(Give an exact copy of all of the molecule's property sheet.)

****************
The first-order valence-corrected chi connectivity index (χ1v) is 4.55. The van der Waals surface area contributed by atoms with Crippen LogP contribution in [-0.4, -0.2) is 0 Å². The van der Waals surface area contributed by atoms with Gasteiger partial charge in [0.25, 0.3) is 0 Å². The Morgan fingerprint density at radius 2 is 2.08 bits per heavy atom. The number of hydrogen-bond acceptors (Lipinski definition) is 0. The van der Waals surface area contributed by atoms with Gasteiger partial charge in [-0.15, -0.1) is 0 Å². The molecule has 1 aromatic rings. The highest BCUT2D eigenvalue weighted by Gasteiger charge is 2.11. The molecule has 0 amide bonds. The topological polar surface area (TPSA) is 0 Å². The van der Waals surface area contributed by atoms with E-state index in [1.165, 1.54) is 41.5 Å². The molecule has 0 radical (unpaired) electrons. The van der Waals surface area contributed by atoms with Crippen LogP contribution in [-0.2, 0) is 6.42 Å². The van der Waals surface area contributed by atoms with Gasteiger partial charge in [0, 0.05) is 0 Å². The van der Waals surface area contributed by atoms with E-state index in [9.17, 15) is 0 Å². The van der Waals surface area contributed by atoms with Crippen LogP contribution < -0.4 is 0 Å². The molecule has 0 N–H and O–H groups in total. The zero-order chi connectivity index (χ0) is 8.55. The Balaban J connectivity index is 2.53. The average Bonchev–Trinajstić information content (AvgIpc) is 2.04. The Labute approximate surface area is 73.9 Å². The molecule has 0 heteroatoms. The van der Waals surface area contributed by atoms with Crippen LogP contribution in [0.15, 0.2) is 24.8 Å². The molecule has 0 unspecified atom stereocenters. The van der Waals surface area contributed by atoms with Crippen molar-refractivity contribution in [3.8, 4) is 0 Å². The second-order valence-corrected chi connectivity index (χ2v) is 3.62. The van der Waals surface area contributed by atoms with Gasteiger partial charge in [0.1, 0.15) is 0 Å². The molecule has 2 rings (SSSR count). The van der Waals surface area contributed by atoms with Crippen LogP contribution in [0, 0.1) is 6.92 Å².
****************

The first-order valence-corrected chi connectivity index (χ1v) is 4.55. The van der Waals surface area contributed by atoms with Crippen LogP contribution in [-0.4, -0.2) is 0 Å². The van der Waals surface area contributed by atoms with Gasteiger partial charge in [0.25, 0.3) is 0 Å². The Morgan fingerprint density at radius 2 is 2.08 bits per heavy atom. The number of hydrogen-bond acceptors (Lipinski definition) is 0. The van der Waals surface area contributed by atoms with Gasteiger partial charge in [-0.15, -0.1) is 0 Å². The molecule has 1 aromatic rings. The highest BCUT2D eigenvalue weighted by Gasteiger charge is 2.11. The molecule has 0 amide bonds. The topological polar surface area (TPSA) is 0 Å². The van der Waals surface area contributed by atoms with E-state index in [1.165, 1.54) is 41.5 Å². The molecule has 0 radical (unpaired) electrons. The van der Waals surface area contributed by atoms with Crippen LogP contribution in [-0.2, 0) is 6.42 Å². The van der Waals surface area contributed by atoms with Gasteiger partial charge in [0, 0.05) is 0 Å². The van der Waals surface area contributed by atoms with E-state index in [9.17, 15) is 0 Å². The van der Waals surface area contributed by atoms with Crippen LogP contribution < -0.4 is 0 Å². The molecule has 0 N–H and O–H groups in total. The zero-order chi connectivity index (χ0) is 8.55. The Balaban J connectivity index is 2.53. The average Bonchev–Trinajstić information content (AvgIpc) is 2.04. The Labute approximate surface area is 73.9 Å². The molecule has 0 heteroatoms. The van der Waals surface area contributed by atoms with Crippen LogP contribution in [0.15, 0.2) is 24.8 Å². The molecule has 0 unspecified atom stereocenters. The van der Waals surface area contributed by atoms with Crippen molar-refractivity contribution in [3.8, 4) is 0 Å². The second-order valence-corrected chi connectivity index (χ2v) is 3.62. The van der Waals surface area contributed by atoms with Gasteiger partial charge in [0.1, 0.15) is 0 Å². The molecule has 2 rings (SSSR count). The van der Waals surface area contributed by atoms with Crippen LogP contribution in [0, 0.1) is 6.92 Å².